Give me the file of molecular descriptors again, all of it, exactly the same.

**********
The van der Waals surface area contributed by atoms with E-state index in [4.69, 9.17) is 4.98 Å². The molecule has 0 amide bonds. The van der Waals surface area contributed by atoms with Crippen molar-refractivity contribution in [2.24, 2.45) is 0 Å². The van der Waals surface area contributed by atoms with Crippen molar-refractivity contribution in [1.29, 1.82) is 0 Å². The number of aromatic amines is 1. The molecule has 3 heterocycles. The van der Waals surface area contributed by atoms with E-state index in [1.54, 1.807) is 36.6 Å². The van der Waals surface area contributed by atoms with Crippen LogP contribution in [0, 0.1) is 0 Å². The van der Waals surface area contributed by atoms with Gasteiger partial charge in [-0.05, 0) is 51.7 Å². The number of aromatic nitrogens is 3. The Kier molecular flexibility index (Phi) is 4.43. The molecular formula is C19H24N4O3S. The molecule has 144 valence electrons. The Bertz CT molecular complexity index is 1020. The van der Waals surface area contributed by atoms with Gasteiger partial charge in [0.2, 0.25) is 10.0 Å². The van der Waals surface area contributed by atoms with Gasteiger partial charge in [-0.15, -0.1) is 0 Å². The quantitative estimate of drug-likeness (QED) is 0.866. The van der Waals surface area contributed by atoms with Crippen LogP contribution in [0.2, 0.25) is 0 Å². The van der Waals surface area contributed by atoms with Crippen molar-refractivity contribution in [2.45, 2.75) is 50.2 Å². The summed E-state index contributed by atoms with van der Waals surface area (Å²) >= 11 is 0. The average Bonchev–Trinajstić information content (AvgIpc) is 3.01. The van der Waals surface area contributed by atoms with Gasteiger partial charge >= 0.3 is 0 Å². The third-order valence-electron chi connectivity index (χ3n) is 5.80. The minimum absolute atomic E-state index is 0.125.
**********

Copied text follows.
The van der Waals surface area contributed by atoms with E-state index in [4.69, 9.17) is 4.98 Å². The molecule has 0 amide bonds. The van der Waals surface area contributed by atoms with Crippen molar-refractivity contribution in [2.24, 2.45) is 0 Å². The van der Waals surface area contributed by atoms with Crippen molar-refractivity contribution in [1.29, 1.82) is 0 Å². The number of aromatic amines is 1. The molecule has 3 heterocycles. The van der Waals surface area contributed by atoms with E-state index in [1.54, 1.807) is 36.6 Å². The van der Waals surface area contributed by atoms with Crippen LogP contribution in [0, 0.1) is 0 Å². The van der Waals surface area contributed by atoms with Gasteiger partial charge in [-0.05, 0) is 51.7 Å². The number of aromatic nitrogens is 3. The Kier molecular flexibility index (Phi) is 4.43. The molecular formula is C19H24N4O3S. The molecule has 144 valence electrons. The Bertz CT molecular complexity index is 1020. The van der Waals surface area contributed by atoms with Gasteiger partial charge in [0.2, 0.25) is 10.0 Å². The van der Waals surface area contributed by atoms with Gasteiger partial charge in [-0.15, -0.1) is 0 Å². The quantitative estimate of drug-likeness (QED) is 0.866. The van der Waals surface area contributed by atoms with Crippen LogP contribution in [0.2, 0.25) is 0 Å². The van der Waals surface area contributed by atoms with Crippen molar-refractivity contribution in [2.45, 2.75) is 50.2 Å². The summed E-state index contributed by atoms with van der Waals surface area (Å²) >= 11 is 0. The average Bonchev–Trinajstić information content (AvgIpc) is 3.01. The van der Waals surface area contributed by atoms with Gasteiger partial charge >= 0.3 is 0 Å². The third-order valence-electron chi connectivity index (χ3n) is 5.80. The minimum absolute atomic E-state index is 0.125.